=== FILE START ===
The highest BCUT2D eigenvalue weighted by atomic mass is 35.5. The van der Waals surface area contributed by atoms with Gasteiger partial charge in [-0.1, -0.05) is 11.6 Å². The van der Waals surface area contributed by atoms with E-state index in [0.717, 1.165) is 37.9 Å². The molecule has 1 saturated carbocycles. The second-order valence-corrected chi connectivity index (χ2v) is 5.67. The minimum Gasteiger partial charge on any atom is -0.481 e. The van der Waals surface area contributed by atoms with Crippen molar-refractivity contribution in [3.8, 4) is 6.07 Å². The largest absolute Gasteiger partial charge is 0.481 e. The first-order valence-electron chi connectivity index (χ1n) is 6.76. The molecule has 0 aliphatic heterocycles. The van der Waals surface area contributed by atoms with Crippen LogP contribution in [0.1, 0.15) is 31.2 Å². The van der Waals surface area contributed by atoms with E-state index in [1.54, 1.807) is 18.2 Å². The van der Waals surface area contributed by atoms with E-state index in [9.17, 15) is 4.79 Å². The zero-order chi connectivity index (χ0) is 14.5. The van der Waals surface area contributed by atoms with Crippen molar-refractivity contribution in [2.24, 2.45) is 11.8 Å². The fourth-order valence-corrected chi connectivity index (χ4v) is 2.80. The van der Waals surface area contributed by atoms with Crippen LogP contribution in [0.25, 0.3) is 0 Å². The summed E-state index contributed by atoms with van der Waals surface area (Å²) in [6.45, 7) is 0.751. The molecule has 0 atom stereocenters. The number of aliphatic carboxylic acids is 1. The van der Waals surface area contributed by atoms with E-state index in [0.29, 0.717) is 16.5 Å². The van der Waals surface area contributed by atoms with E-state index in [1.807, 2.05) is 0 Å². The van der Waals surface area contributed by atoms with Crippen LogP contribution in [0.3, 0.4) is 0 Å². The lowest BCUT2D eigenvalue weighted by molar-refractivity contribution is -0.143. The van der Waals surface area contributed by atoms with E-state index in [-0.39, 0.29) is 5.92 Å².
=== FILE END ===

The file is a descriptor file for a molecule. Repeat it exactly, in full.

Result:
The highest BCUT2D eigenvalue weighted by atomic mass is 35.5. The van der Waals surface area contributed by atoms with Gasteiger partial charge in [-0.1, -0.05) is 11.6 Å². The van der Waals surface area contributed by atoms with E-state index in [0.717, 1.165) is 37.9 Å². The molecule has 1 saturated carbocycles. The second-order valence-corrected chi connectivity index (χ2v) is 5.67. The minimum Gasteiger partial charge on any atom is -0.481 e. The van der Waals surface area contributed by atoms with Crippen molar-refractivity contribution in [3.8, 4) is 6.07 Å². The largest absolute Gasteiger partial charge is 0.481 e. The first-order valence-electron chi connectivity index (χ1n) is 6.76. The molecule has 0 aliphatic heterocycles. The van der Waals surface area contributed by atoms with Crippen LogP contribution in [0.1, 0.15) is 31.2 Å². The van der Waals surface area contributed by atoms with E-state index in [1.54, 1.807) is 18.2 Å². The van der Waals surface area contributed by atoms with E-state index in [9.17, 15) is 4.79 Å². The zero-order chi connectivity index (χ0) is 14.5. The van der Waals surface area contributed by atoms with Crippen molar-refractivity contribution in [2.24, 2.45) is 11.8 Å². The fourth-order valence-corrected chi connectivity index (χ4v) is 2.80. The van der Waals surface area contributed by atoms with Crippen LogP contribution in [0.25, 0.3) is 0 Å². The summed E-state index contributed by atoms with van der Waals surface area (Å²) in [6.45, 7) is 0.751. The molecule has 0 atom stereocenters. The number of aliphatic carboxylic acids is 1. The van der Waals surface area contributed by atoms with E-state index in [0.29, 0.717) is 16.5 Å². The van der Waals surface area contributed by atoms with E-state index in [1.807, 2.05) is 0 Å². The van der Waals surface area contributed by atoms with Crippen LogP contribution in [0.3, 0.4) is 0 Å². The lowest BCUT2D eigenvalue weighted by molar-refractivity contribution is -0.143. The van der Waals surface area contributed by atoms with E-state index in [-0.39, 0.29) is 5.92 Å².